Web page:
On 26th September 2018 the Law Commission issued a consultation paper on Employment Law Hearing Structures. The consultation is due to conclude on 11th January 2019 after which recommendations will be presented to the Government. So what might be in store for Employment Law hearings and how might this impact on employers?
One of the proposals set out in the paper is an extension of the limitation periods in Employment Tribunal, in most cases extending this to 6 months. For the majority of statutory employment claims the time limit is currently set at 3 months.
First and foremost it should be noted that a 6 month limitation period would not mean that once those 6 months are passed an employer is home and dry. Prospective Claimants must, in the vast majority of circumstances, go through early conciliation before a claim can be made in the Employment Tribunal. That process is ordinarily 1 month but can be extended by 2 weeks with consent of both parties. Once the Early Conciliation process is concluded a Claimant will then have at least 1 month to bring the claim. Taking that into consideration, if a Claimant so wishes, they can leave the initial notification to the last day of the time limit and effectively give themselves an additional month plus the time the clock is stopped. Moreover, whilst a Claimant may have to notify ACAS they do not have to approve contact being made to the Respondent and will ordinarily be given some time to make this decision if so required so employers can languish in blissful ignorance of the ongoing process and know nothing of a Claimant’s intentions until Tribunal papers land at their doorstep. EML’s Litigation Consultant, Cheryl Moolenschot, talks us through the practical implications for employers should the proposed extension be enacted:
Imagine you dismiss someone on 1st January. Under the current time limits, utilising all extensions available and leaving notification till the last day, a Claimant could submit their claim, for example a claim for unfair dismissal, up to 13th June. Under the proposed 6 month time limit that date could get to 13th September 2018. Those extra 3 months will certainly have a negative impact on witness recollection particularly when you consider those involved earlier on in the process, such as Investigating Officers. Whereas a Claimant has a strong personal interest in the events which give rise to their claim and will be able to recollect detail for a longer period and in greater depth those whose involvement is purely professional, and especially those who carry out a number of formal processes due to their position in the company, will, as time goes by, struggle more and more to differentiate and recall an individual process. There is also, of course, an increased likelihood that persons involved in the process could have moved on during the intervening period. Put short, an extension is unlikely to be good news for employers and when placed in the context of existing delays due to staffing currently being noted by many of our Employment Tribunal Centres following the fees being abolished the picture would be even bleaker.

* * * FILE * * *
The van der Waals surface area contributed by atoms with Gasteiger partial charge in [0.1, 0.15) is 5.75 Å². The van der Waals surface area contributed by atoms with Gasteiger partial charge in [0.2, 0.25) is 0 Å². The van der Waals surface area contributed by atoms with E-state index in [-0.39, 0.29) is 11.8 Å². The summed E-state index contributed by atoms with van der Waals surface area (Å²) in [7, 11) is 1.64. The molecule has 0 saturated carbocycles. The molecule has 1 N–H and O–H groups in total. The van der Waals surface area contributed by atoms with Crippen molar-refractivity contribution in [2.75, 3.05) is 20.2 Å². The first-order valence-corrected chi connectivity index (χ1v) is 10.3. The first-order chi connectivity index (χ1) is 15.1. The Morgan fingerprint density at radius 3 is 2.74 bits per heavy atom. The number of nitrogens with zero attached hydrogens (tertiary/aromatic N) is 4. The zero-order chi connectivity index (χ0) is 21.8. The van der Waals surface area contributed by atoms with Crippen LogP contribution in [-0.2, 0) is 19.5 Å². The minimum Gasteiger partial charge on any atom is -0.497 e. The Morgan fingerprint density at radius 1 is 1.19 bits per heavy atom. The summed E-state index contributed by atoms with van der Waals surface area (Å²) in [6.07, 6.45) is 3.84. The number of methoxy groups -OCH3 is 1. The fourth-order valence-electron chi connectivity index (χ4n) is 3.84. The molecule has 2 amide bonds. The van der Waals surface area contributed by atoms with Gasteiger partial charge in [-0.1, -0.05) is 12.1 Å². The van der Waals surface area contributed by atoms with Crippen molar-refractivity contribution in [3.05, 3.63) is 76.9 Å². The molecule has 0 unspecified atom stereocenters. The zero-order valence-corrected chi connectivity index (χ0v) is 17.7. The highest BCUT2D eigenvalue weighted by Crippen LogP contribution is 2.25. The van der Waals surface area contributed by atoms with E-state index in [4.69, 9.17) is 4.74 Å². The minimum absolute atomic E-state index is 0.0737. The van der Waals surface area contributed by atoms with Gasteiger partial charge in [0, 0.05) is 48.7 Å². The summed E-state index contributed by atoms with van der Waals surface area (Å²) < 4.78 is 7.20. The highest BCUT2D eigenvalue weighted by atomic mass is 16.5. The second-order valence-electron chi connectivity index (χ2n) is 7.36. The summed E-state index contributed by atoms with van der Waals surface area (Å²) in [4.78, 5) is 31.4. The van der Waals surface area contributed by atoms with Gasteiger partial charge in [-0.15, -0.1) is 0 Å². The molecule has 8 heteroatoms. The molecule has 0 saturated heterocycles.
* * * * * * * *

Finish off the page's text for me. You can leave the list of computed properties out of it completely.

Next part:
The consultation paper also raises the question of whether Employment Judges should be granted the discretion to extend time in types of claim (such as unfair dismissal) where the time limit, at present, can only be extended where it was “not reasonably practicable” to bring the complaint in time. The change proposed is to apply the “just and equitable” test currently applied in limited claims such as discrimination claims brought under the Equality Act 2010 and certainly provides a much wider discretion for allowing in claims that would otherwise have been out of time. Again, this is unlikely to be welcome news for employers as it will likely give rise to Respondent’s having to defend claims that would otherwise have been struck out and dismissed for want of jurisdiction.
Another key change which is likely to be met with discontent from employers is the consideration being given to raising or removing the £25,000 limit for breach of contract claims, and allowing Employment Tribunals to hear such claims while the employee remains employed. Under the current regime such claims would be made in the Civil Courts and would be subject to fees and often subject to costs awards made against the losing party. Compare this to Employment Tribunal claims which no longer require payment of a fee and which seldom see costs awarded against the losing party and it becomes clear to see how this change may result in those less well founded claims being lodged with the Employment Tribunal should there be scope to do so.
All in all the new consultation puts forward some proposals which, if enacted, would likely see yet more claims being made and allowed to proceed within the Employment Tribunal system. Having seen such a stark increase in claims since the abolition of fees we have to ask, what changes will be made to protect the interests of businesses?